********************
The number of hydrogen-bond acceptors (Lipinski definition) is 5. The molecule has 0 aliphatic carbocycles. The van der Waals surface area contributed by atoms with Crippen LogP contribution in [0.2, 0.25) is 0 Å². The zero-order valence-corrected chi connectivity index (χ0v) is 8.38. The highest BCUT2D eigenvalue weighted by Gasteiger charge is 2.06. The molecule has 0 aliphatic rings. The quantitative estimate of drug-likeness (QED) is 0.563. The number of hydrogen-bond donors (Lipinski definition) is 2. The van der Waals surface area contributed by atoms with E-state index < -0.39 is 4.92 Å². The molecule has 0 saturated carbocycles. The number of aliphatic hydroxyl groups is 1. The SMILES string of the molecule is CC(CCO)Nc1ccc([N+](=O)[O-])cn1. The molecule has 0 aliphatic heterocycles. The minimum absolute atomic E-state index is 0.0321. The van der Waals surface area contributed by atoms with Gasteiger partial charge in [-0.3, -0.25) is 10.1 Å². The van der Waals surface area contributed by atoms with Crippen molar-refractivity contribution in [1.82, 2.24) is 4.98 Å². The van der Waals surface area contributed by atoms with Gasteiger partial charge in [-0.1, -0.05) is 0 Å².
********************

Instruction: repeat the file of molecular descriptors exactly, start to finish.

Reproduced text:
The number of hydrogen-bond acceptors (Lipinski definition) is 5. The molecule has 0 aliphatic carbocycles. The van der Waals surface area contributed by atoms with Crippen LogP contribution in [0.2, 0.25) is 0 Å². The zero-order valence-corrected chi connectivity index (χ0v) is 8.38. The highest BCUT2D eigenvalue weighted by Gasteiger charge is 2.06. The molecule has 0 aliphatic rings. The quantitative estimate of drug-likeness (QED) is 0.563. The number of hydrogen-bond donors (Lipinski definition) is 2. The van der Waals surface area contributed by atoms with E-state index < -0.39 is 4.92 Å². The molecule has 0 saturated carbocycles. The number of aliphatic hydroxyl groups is 1. The SMILES string of the molecule is CC(CCO)Nc1ccc([N+](=O)[O-])cn1. The molecule has 0 aliphatic heterocycles. The minimum absolute atomic E-state index is 0.0321. The van der Waals surface area contributed by atoms with Gasteiger partial charge in [-0.3, -0.25) is 10.1 Å². The van der Waals surface area contributed by atoms with Crippen molar-refractivity contribution in [1.82, 2.24) is 4.98 Å². The van der Waals surface area contributed by atoms with Gasteiger partial charge in [-0.1, -0.05) is 0 Å².